A Pair of Hoods Based on the Skjoldehamn Find
Hoods Based on the Skjoldehamn Find
Jahanarabanu Vivana (EM Jones)
Weaving and Spinning Terms
Spun threads- when you look at these threads the twist follows the same line as the straight part of an S.
S Spun Yarn (graphic by author coming soon)
Warp- The warp is made up of the threads that run length wise through your weaving project. If you are using a loom these are the threads you attach to the loom. Warp threads are raised in a particular sequence to create the weave structure.
Warping- the process of putting threads on the loom or arranging your long threads for weaving.
Weft- The weft is comprised of the threads that run the width of your weaving project. When warp threads are raised the weft is passed through the opening created to lock the warp in place.
Z-Spun yarn- when you look at these threads the direction of the spin follows the same direction as the long part of a Z.
Z Spun Yarn (graphic by EM Jones)
Introduction This pair of hoods was woven for my family. These hoods are made from handwoven fabric. One hood was my husband and one was made for me., We are both of a similar build and are a similar size. The hood design is based on the hood found in Skjoldehamn Harbor dated to the 10th/11th Century.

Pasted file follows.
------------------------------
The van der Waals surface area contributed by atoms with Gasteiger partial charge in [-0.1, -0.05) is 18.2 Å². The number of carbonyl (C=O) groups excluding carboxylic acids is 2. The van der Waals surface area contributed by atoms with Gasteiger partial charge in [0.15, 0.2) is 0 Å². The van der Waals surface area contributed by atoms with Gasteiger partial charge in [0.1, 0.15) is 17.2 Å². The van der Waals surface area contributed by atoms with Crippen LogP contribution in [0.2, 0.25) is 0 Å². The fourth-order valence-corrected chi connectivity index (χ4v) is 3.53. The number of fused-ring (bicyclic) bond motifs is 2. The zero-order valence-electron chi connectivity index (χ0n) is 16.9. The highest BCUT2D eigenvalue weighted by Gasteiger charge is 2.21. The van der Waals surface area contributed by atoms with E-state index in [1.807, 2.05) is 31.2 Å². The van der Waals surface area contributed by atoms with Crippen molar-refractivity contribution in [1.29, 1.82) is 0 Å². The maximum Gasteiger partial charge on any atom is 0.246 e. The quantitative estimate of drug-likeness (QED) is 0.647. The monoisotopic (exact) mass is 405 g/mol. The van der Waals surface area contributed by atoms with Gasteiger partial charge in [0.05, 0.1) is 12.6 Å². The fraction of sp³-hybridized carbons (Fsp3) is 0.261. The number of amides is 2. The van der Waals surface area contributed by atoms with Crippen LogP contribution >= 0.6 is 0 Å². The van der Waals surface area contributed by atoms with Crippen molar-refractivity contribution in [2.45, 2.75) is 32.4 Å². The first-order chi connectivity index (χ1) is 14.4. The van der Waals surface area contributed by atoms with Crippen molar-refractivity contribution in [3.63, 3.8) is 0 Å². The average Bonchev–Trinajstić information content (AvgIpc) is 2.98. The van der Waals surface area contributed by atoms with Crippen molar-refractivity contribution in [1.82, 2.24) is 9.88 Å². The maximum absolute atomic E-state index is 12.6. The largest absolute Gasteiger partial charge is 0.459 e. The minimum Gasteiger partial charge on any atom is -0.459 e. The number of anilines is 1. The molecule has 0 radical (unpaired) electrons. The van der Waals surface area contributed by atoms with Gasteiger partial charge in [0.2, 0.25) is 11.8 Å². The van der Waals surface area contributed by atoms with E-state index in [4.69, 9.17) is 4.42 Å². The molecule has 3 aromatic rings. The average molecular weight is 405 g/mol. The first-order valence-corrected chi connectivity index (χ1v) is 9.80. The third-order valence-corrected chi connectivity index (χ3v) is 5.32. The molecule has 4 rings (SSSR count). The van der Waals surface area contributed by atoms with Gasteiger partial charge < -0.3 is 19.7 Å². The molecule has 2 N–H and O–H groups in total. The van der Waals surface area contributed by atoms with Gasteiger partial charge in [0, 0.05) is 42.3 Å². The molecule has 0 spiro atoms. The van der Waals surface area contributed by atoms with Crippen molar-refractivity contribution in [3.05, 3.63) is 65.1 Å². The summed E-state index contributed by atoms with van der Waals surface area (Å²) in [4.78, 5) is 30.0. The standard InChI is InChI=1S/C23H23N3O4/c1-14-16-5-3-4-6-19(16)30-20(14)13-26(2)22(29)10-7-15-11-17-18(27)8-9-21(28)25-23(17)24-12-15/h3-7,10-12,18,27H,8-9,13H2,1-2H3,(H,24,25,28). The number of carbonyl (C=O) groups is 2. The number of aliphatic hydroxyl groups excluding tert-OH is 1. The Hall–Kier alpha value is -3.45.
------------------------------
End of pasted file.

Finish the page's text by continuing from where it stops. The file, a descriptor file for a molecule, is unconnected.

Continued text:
- Wool- JC Rennie Shetland 11/2 S-spun Colours: Blue and Grey- this blue can be achieved using indigo (Uzzell’s Regia Colour Equivalent chart, my own dye experience, and comparing to Lady Marian’s indigo dyed wool)
- Wool used was commercially spun and dyed
- Linen- linen thread was used to sew the cloth together into the hoods and to finish the seams
Wool was a commonly used fiber by the Viking, European, and the Near East for making garments, particularly those aimed to keep the wearer warm; such as the intended hood. Indigo is a well known early and medieval dye. Indigo was commonly used in threads produced in eastern areas. Woad was also commonly used to dye thread in Scandinavian areas and can be used to produce a similar color to the blue used in this fabric. The 11/2 wool allowed me to sett the handwoven fabric within the realm of fabric woven by the Scandinavian people of this time period, further discussion follows in the section on weaving.